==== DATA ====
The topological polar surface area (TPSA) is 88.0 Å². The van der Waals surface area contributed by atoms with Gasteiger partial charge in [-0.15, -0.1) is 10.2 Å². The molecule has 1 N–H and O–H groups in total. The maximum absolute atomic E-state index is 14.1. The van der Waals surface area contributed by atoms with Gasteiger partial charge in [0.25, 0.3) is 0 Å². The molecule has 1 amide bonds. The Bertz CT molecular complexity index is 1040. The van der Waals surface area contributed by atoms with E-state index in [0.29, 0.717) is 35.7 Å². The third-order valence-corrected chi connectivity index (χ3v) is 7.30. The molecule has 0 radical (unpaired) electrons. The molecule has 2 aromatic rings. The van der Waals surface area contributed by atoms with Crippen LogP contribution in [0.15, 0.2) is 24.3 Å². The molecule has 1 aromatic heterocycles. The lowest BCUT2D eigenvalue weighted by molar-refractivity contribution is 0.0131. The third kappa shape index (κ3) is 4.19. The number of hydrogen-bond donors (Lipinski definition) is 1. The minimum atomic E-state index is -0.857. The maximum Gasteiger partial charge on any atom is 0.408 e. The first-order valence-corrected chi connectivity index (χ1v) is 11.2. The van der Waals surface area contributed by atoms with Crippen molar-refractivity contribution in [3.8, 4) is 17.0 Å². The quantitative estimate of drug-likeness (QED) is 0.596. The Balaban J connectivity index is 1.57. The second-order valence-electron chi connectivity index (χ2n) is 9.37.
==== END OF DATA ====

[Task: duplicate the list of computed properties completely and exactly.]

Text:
The topological polar surface area (TPSA) is 88.0 Å². The van der Waals surface area contributed by atoms with Gasteiger partial charge in [-0.15, -0.1) is 10.2 Å². The molecule has 1 N–H and O–H groups in total. The maximum absolute atomic E-state index is 14.1. The van der Waals surface area contributed by atoms with Gasteiger partial charge in [0.25, 0.3) is 0 Å². The molecule has 1 amide bonds. The Bertz CT molecular complexity index is 1040. The van der Waals surface area contributed by atoms with E-state index in [0.29, 0.717) is 35.7 Å². The third-order valence-corrected chi connectivity index (χ3v) is 7.30. The molecule has 0 radical (unpaired) electrons. The molecule has 2 aromatic rings. The van der Waals surface area contributed by atoms with Crippen LogP contribution in [0.15, 0.2) is 24.3 Å². The molecule has 1 aromatic heterocycles. The lowest BCUT2D eigenvalue weighted by molar-refractivity contribution is 0.0131. The third kappa shape index (κ3) is 4.19. The number of hydrogen-bond donors (Lipinski definition) is 1. The minimum atomic E-state index is -0.857. The maximum Gasteiger partial charge on any atom is 0.408 e. The first-order valence-corrected chi connectivity index (χ1v) is 11.2. The van der Waals surface area contributed by atoms with Crippen molar-refractivity contribution in [3.8, 4) is 17.0 Å². The quantitative estimate of drug-likeness (QED) is 0.596. The Balaban J connectivity index is 1.57. The second-order valence-electron chi connectivity index (χ2n) is 9.37.